- Jun 3 2016
The outdated “conventional” buildings that we know today were actually designed with energy efficiency in mind decades ago. When energy costs skyrocketed back in the 1970s, architects began designing more efficient, airtight buildings to reduce energy consumption. Unfortunately, with these savings also came lower ventilation and ultimately poor levels of indoor environmental quality (IEQ). Shortly after, in the 80s, the first reports of sick building syndrome began to pop up.
Today’s modern architects now create buildings that are both environmentally friendly as well as occupant-friendly. The LEED, or Leadership in Energy and Environmental Design, certification is the most widely used third-party green building label. Today there are more than 20,000 LEED-certified buildings across the world, with another 1.85 million square-feet certified daily. These buildings are held to a high standard and use less water and energy and produce less greenhouse gas emissions. Aside from the obvious environmental gain, studies show that employees working in these healthy buildings produce higher levels of employee well-being and productivity.
Decision-makers in every country surveyed — from 71% in Australia to 93% in China and India — considered energy management very or extremely important to their organizations.
The widespread implementation of green buildings is likely linked to the fact that we have become largely indoor creatures. The average person spends roughly 90 percent of the day inside - making the quality of the air we breathe inside, as well as other environmental factors, just as important as the great outdoors. In short, a building can either be a space that promotes health and well-being or it can coop up its inhabitants in an environment of poor air quality, extreme temperatures, humidity and reduced ventilation. According to The American Public Health Association, the later has been shown to lead to health concerns such as asthma and respiratory diseases. Employees with these types of conditions are generally absent from work more often and less productive; whereas, environments with increased ventilation have seen 11 percent bumps in productivity.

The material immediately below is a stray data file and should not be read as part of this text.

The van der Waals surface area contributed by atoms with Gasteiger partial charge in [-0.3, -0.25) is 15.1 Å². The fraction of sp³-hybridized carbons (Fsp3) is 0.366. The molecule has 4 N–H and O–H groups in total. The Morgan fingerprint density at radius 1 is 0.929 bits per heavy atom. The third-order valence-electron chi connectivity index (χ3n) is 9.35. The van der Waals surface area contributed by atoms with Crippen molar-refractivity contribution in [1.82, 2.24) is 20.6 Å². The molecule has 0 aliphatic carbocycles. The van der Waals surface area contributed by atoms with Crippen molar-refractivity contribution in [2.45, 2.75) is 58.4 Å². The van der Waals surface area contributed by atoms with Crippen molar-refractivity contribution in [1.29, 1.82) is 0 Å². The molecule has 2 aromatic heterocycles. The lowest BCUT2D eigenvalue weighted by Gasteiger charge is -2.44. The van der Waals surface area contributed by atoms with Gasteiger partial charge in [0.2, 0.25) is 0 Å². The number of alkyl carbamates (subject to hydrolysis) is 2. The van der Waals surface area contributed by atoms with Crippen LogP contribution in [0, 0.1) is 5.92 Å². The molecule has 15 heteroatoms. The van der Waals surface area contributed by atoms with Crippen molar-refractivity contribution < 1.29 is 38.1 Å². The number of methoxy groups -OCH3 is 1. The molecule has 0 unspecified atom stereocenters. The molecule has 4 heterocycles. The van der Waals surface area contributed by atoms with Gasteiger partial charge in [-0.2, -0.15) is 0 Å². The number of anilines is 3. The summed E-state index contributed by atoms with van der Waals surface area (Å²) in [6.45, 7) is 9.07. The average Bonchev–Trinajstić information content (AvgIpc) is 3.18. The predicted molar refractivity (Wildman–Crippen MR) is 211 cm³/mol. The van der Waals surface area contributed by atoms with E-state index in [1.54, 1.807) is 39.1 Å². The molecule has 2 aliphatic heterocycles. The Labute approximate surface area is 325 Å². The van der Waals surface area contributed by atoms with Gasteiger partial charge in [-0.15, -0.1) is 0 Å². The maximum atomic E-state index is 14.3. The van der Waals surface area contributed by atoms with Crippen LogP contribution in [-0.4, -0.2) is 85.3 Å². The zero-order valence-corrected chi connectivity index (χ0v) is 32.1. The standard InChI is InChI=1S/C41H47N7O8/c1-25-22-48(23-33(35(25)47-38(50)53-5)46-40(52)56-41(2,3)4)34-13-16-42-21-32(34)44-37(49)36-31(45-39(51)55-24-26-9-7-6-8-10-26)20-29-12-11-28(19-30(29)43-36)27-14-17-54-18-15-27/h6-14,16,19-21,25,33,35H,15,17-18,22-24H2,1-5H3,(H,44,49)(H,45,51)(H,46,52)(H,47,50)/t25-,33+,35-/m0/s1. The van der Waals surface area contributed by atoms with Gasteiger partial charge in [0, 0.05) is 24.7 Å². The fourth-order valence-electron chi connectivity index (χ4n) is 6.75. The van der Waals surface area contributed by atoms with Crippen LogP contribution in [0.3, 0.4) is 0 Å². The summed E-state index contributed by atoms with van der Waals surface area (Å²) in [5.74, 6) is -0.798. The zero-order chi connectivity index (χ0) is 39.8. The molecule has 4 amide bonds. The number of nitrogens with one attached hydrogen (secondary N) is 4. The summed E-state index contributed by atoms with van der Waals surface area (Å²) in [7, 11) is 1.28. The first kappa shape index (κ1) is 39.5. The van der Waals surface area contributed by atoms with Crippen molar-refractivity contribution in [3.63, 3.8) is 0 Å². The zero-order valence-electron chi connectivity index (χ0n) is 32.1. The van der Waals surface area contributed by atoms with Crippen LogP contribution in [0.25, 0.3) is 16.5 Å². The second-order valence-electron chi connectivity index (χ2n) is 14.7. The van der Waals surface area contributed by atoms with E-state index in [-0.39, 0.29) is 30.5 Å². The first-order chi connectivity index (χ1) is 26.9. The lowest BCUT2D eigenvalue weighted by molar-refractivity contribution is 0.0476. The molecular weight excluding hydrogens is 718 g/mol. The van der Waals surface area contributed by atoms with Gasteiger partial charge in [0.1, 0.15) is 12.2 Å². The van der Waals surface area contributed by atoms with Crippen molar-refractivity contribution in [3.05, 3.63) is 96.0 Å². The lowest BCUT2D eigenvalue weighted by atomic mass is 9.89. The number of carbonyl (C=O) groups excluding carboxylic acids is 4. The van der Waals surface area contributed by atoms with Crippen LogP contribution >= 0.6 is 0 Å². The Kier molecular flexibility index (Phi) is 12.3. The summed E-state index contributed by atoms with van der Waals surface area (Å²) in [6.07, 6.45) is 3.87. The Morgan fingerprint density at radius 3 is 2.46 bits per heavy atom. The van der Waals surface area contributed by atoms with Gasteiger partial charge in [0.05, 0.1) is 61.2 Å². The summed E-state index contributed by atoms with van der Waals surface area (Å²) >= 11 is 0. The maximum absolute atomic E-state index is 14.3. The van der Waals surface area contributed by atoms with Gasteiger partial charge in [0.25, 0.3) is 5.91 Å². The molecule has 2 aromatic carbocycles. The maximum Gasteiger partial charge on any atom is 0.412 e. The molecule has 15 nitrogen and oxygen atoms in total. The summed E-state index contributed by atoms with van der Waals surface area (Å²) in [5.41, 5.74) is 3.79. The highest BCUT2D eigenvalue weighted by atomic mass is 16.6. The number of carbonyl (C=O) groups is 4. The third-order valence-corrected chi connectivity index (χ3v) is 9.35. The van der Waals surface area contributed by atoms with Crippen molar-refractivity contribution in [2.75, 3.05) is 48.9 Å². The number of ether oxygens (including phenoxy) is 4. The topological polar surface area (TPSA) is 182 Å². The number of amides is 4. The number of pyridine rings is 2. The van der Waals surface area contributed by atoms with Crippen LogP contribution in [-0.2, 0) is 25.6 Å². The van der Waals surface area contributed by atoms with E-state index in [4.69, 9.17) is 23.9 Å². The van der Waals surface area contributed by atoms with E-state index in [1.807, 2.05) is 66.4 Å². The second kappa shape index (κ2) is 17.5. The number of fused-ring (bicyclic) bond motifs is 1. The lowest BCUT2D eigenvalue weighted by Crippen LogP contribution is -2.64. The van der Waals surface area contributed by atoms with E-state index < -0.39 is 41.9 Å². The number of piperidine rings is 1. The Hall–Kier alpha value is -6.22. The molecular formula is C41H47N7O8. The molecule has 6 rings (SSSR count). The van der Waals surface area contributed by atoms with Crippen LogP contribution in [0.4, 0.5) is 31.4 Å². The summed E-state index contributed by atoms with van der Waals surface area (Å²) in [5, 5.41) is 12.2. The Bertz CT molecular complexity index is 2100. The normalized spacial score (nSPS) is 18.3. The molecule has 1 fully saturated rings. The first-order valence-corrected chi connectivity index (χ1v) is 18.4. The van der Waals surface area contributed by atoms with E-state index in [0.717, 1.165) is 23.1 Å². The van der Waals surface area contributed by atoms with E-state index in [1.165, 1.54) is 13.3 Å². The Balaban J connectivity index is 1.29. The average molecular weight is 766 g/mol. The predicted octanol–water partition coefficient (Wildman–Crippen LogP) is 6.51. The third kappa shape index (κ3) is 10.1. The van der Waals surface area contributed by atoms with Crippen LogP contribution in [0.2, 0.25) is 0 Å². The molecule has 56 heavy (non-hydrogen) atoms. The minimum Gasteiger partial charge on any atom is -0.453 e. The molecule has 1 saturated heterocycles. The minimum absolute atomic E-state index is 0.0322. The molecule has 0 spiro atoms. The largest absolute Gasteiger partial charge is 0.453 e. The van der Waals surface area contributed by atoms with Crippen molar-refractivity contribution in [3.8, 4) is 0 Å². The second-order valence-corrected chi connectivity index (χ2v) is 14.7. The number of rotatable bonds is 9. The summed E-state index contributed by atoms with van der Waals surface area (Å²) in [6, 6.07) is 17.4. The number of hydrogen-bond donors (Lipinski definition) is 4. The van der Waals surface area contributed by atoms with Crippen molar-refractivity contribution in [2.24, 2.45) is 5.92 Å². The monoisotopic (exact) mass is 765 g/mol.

Employees who work in healthy IEQ settings are also more likely to report better health outcomes, fewer sick building syndrome symptoms, better physical and mental health, improved productivity, lower employee turnover and higher retention rates.
In order to determine the benefits of green buildings, a recent study by the Harvard T.H. Chan School of Public Health’s Center for Health and the Global Environment, SUNY Upstate Medical University and Syracuse University placed individuals in conventional building environments as well as green building environments. After observing their performance in both settings over the course of six full workdays, study leaders determined that participants’ cognitive performance was 61 percent higher when in green buildings. In this setting, their critical response scores were also 97 percent higher, informational usage scores were 172 percent higher and their ability to strategize, plan and prioritize was 183 percent higher when compared to the conventional setting.
Looking ahead, the world’s decision leaders are prioritizing green buildings. The Institute for Building Efficiency’s global study reported that decision-makers worldwide consider energy management very or extremely important. With green action plans in place, companies can address the environmental dimension of Quality of Life, thereby enabling greater worker efficiency and satisfaction.
Sodexo accompanies its clients in obtainging the LEED certification. See how Sodexo helped Bancolombia, Colombia’s largest bank, increase operating efficiency and meet their sustainable goals for the next century.
The LEED-certified building, originally hailed for its environmentally friendly-design is now being linked to higher employee productivity and cognitive function and even increased recruitment and retention rates.
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